[R] ts or xts with high-frequency data within a year

Bert Gunter bgunter.4567 at gmail.com
Thu Mar 31 18:47:50 CEST 2016


Bert Gunter

"The trouble with having an open mind is that people keep coming along
and sticking things into it."
-- Opus (aka Berkeley Breathed in his "Bloom County" comic strip )

On Wed, Mar 30, 2016 at 5:37 PM, Ryan Utz <utz.ryan at gmail.com> wrote:
> Bill, Josh, and Bert,
> Thanks for your responses. I still can't quite get this when I use actual
> dates. Here's an example of what is going wrong:
> X=as.data.frame(1:6000)
> X[2]=seq.POSIXt(ISOdate(2015,11,1),by='hour',length.out=6000)
> X[3]=sample(100,size=6000,replace=T)
> Y=xts(X[,3],order.by=X[,2])
> decompose(Y)
> Z=ts(X[,2],frequency=24*365)
> plot(decompose(Z))

## TYPO!  It should be X[,2].

I am not a time series expert. The remarks below are therefore subject
to confirmation or correction by those who are. Caveat emptor!

Also, you seem to be somewhat confused about how the seasonal
decomposition in decompose() works.

My understanding from what you said is that your unit of time is days
and that you have samples every 15 minutes, but that you wish to
estimate hourly effects. If this is correct, you first need to first
combine (e.g. via by() ) your 4 observations into a single summary
(e.g. average or median, maybe) so that you have an hourly time
series. Run this through ts() with frequency = 24: your period is
daily = 24 hours and you have 24 observations/period.

(Note that you could use the original data to get 96 15 minute
estimates instead of hourly estimates).

When you run this through decompose(), it will give you 24 "seasonal"
effects/period, the hourly effects. The "trend" component will try to
remove longer term effects and trends over time.

Note, however, this is probably **not** what you want. I suspect you
want both hourly effects and daily or monthly effects to reflect
annual seasonalities as well as daily. decompose() cannot do this,
apparently, so you should look for an alternative solution. Better
yet, consult with a local time series expert to help you figure out
what you might want and how to get it in R.


> When I specify an actual date/time (rather than just a number as Bill
> posited), it does not like anything short of a year. This seems like I'm
> overlooking something obvious, but I can't get this for the life of me...
> Thanks for your time,
> r
> On Wed, Mar 30, 2016 at 1:03 PM, William Dunlap <wdunlap at tibco.com> wrote:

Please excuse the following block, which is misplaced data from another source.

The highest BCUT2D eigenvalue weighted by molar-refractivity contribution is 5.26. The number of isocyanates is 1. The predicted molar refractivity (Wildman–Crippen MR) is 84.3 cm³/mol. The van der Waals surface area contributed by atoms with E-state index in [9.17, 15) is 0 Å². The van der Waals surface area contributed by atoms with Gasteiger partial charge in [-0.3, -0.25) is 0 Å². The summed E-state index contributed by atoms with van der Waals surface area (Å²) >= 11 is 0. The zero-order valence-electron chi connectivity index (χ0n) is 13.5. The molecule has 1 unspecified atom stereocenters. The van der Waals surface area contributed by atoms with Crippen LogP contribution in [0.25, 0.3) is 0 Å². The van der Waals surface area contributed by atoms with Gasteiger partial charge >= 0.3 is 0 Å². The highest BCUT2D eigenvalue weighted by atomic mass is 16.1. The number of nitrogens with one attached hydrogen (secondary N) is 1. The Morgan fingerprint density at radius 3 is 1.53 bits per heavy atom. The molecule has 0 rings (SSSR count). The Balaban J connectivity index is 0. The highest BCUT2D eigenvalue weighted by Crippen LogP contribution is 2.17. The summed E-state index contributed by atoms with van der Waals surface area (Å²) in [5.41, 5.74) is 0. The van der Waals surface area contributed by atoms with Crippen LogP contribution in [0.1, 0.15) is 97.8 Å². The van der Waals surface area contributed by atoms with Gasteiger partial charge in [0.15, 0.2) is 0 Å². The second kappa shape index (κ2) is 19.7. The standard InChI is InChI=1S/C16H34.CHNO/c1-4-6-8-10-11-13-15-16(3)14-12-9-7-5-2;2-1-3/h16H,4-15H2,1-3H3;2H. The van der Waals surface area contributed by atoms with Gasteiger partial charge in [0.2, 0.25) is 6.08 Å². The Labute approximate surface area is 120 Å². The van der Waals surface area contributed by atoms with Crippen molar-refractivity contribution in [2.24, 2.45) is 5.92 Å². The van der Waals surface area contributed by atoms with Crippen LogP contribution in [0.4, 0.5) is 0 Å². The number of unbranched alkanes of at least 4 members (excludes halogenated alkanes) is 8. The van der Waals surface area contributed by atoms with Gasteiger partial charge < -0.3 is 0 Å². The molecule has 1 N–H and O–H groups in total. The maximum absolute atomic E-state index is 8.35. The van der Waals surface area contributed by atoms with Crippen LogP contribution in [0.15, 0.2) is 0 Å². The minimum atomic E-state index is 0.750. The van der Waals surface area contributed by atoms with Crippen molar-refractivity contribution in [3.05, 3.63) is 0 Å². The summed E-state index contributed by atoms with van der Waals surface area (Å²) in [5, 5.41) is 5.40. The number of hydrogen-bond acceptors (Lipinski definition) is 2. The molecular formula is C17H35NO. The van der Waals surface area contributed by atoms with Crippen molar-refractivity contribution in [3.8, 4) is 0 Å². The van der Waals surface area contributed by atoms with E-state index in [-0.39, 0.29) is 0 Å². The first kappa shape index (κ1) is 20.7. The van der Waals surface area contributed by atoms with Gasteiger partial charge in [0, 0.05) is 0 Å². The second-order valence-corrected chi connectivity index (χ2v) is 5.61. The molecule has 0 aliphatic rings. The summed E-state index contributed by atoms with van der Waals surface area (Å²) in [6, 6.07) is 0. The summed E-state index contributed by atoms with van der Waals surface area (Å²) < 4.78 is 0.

>> You said you specified frequency=96 when you constructed the time
>> series, but when I do that the decomposition looks reasonable:
>> > time <- seq(0,9,by=1/96) # 15-minute intervals, assuming time unit is
>> > day
>> > measurement <- sqrt(time) + 1/(1.2+sin(time*2*pi)) +
>> > rnorm(length(time),0,.3)
>> > plot(decompose(ts(measurement, frequency=96)))
>> How is your code different from the above?
>> Bill Dunlap
>> TIBCO Software
>> wdunlap tibco.com
>> On Wed, Mar 30, 2016 at 8:03 AM, Ryan Utz <utz.ryan at gmail.com> wrote:
>>> Hello,
>>> I have a time series that represents data sampled every 15-minutes. The
>>> data currently run from November through February, 8623 total readings.
>>> There are definitely daily periodic trends and non-stationary long-term
>>> trends. I would love to decompose this using basic time series analysis.
>>> However, every time I attempt decomposition, I get the
>>> Error in decompose( ) : time series has no or less than 2 periods
>>> Is it only possible to do basic time-series analysis if you have a year
>>> or
>>> more worth of data? That seems absurd to me, since there is definite
>>> periodicity and the data are a time series. I have tried every manner of
>>> specifying frequency= with no luck (96 does not work). All manner of
>>> searching for help has turned up fruitless.
>>> Can I only do this after I wait another year or two?
>>> Thanks,
>>> Ryan
>>> --
>>> Ryan Utz, Ph.D.
>>> Assistant professor of water resources
>>> *chatham**UNIVERSITY*
>>> Home/Cell: (724) 272-7769
>>>         [[alternative HTML version deleted]]
>>> ______________________________________________
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> --
> Ryan Utz, Ph.D.
> Assistant professor of water resources
> Home/Cell: (724) 272-7769

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